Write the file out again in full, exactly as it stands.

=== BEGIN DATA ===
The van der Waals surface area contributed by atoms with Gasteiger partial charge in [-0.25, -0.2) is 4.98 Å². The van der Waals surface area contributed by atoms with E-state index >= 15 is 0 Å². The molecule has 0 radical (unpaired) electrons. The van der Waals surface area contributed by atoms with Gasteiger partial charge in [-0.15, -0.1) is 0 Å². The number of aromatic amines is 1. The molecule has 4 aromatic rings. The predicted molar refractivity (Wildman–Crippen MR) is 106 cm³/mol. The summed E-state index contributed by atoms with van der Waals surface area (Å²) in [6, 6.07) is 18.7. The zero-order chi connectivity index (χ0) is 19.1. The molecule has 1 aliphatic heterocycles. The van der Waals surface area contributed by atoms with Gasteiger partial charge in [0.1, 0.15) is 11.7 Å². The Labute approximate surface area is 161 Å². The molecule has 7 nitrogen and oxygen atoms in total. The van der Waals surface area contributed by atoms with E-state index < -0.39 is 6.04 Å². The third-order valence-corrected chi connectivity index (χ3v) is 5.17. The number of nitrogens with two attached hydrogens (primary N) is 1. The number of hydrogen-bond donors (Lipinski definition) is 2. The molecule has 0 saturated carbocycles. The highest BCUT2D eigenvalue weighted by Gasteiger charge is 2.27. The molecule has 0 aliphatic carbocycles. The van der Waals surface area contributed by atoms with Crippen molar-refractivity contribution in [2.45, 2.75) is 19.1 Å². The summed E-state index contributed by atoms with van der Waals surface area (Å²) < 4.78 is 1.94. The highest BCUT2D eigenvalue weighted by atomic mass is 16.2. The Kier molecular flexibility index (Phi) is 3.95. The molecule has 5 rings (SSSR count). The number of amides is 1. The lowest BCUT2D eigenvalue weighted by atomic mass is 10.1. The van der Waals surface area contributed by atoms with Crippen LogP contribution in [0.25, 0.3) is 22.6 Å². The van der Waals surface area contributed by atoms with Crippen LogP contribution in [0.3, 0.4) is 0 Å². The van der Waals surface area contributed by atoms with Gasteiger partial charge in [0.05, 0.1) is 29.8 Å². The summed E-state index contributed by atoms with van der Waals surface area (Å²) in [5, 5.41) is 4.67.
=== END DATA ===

The van der Waals surface area contributed by atoms with Gasteiger partial charge in [-0.25, -0.2) is 4.98 Å². The van der Waals surface area contributed by atoms with E-state index >= 15 is 0 Å². The molecule has 0 radical (unpaired) electrons. The van der Waals surface area contributed by atoms with Gasteiger partial charge in [-0.15, -0.1) is 0 Å². The number of aromatic amines is 1. The molecule has 4 aromatic rings. The predicted molar refractivity (Wildman–Crippen MR) is 106 cm³/mol. The summed E-state index contributed by atoms with van der Waals surface area (Å²) in [6, 6.07) is 18.7. The zero-order chi connectivity index (χ0) is 19.1. The molecule has 1 aliphatic heterocycles. The van der Waals surface area contributed by atoms with Gasteiger partial charge in [0.1, 0.15) is 11.7 Å². The Labute approximate surface area is 161 Å². The molecule has 7 nitrogen and oxygen atoms in total. The van der Waals surface area contributed by atoms with E-state index < -0.39 is 6.04 Å². The third-order valence-corrected chi connectivity index (χ3v) is 5.17. The number of nitrogens with two attached hydrogens (primary N) is 1. The number of hydrogen-bond donors (Lipinski definition) is 2. The molecule has 0 saturated carbocycles. The highest BCUT2D eigenvalue weighted by Gasteiger charge is 2.27. The molecule has 0 aliphatic carbocycles. The van der Waals surface area contributed by atoms with Crippen molar-refractivity contribution in [2.45, 2.75) is 19.1 Å². The summed E-state index contributed by atoms with van der Waals surface area (Å²) < 4.78 is 1.94. The highest BCUT2D eigenvalue weighted by atomic mass is 16.2. The Kier molecular flexibility index (Phi) is 3.95. The molecule has 5 rings (SSSR count). The number of amides is 1. The lowest BCUT2D eigenvalue weighted by atomic mass is 10.1. The van der Waals surface area contributed by atoms with Crippen LogP contribution in [0.25, 0.3) is 22.6 Å². The van der Waals surface area contributed by atoms with Crippen LogP contribution in [0.3, 0.4) is 0 Å². The van der Waals surface area contributed by atoms with Gasteiger partial charge in [0.05, 0.1) is 29.8 Å². The summed E-state index contributed by atoms with van der Waals surface area (Å²) in [5, 5.41) is 4.67.